Abstract / Description of output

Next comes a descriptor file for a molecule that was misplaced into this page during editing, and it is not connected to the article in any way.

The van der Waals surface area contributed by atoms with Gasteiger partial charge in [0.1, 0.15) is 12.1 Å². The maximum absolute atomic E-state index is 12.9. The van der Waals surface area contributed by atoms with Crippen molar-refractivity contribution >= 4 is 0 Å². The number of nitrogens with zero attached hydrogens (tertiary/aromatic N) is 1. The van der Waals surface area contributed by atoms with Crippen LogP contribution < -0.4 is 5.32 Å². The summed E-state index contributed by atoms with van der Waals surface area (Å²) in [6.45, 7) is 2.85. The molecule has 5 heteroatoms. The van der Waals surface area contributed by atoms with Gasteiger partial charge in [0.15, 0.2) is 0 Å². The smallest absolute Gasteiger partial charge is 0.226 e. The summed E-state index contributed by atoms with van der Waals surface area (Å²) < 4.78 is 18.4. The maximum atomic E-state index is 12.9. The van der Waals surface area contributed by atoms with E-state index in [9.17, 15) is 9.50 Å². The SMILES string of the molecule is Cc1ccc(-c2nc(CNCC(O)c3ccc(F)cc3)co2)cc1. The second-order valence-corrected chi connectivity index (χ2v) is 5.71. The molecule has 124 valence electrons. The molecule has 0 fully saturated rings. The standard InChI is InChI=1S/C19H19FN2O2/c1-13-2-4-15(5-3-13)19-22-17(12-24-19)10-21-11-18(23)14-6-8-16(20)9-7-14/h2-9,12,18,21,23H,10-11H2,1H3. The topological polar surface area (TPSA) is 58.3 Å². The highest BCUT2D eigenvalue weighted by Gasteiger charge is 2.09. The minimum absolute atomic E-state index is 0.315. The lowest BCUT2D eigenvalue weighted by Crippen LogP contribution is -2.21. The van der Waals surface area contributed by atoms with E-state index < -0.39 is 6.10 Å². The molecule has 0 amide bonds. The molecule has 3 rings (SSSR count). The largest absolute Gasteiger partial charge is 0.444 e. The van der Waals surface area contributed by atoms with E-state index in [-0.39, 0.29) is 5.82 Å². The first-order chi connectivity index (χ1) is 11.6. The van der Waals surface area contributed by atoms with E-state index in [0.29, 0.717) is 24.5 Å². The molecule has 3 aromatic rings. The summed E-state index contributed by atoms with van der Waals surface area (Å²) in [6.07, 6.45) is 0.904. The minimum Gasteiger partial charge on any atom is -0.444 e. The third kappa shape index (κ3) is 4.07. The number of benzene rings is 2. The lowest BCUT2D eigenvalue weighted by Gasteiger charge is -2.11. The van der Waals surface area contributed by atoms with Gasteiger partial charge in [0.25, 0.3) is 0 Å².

Efforts to improve the understanding of large scale land acquisitions (LSLAs) have been marred by methodological and epistemological challenges. Dominant approaches take a geopolitical lens that categorises the global north as ‘resource poor, financial haves’ and the global south as ‘resource rich, financial have-nots’ to generate data with often questionable accuracy. Case studies have prevailed to generate knowledge at community level that contributes to meta-analyses of LSLAs. However, as the post 2013 LSLA research agenda shifts from quantifying seized hectares of land and naming ‘land grabbers’ towards understanding processes of LSLAs, case studies have proved limited in sufficiently and systematically reflecting dynamics that underpin LSLAs that are local, national, regional and international in scope. The focus on case studies isolates studied cases from drivers and effects of LSLAs at different policy and geographic levels. This paper proposes a conceptual framework for improving our understanding of socio-economic and environmental implications of LSLAs at different policy and geographic levels. Literature has been reviewed on the methodological and epistemological challenges that have rendered elusive a comprehensive understanding of LSLAs. In addition, focus group discussion interviews were done in Nansanga farm block, a Zambian government-led LSLA program to complement reviewed literature. The framework is applied to the farm block. The interviews were therefore, done to qualitatively contribute to the understanding of positive and adverse lived experiences of community members following the LSLA program. Without claiming to be a panacea for challenges of researching LSLAs, the framework makes a compelling case for a mix of methodological approaches that simultaneously consider context specific micro level processes and how they are linked to broader, higher policy and geographic level spaces and contexts. The framework points to the danger of researching cases of LSLAs in isolation from their drivers/causes and effects/impacts at different policy and geographic levels.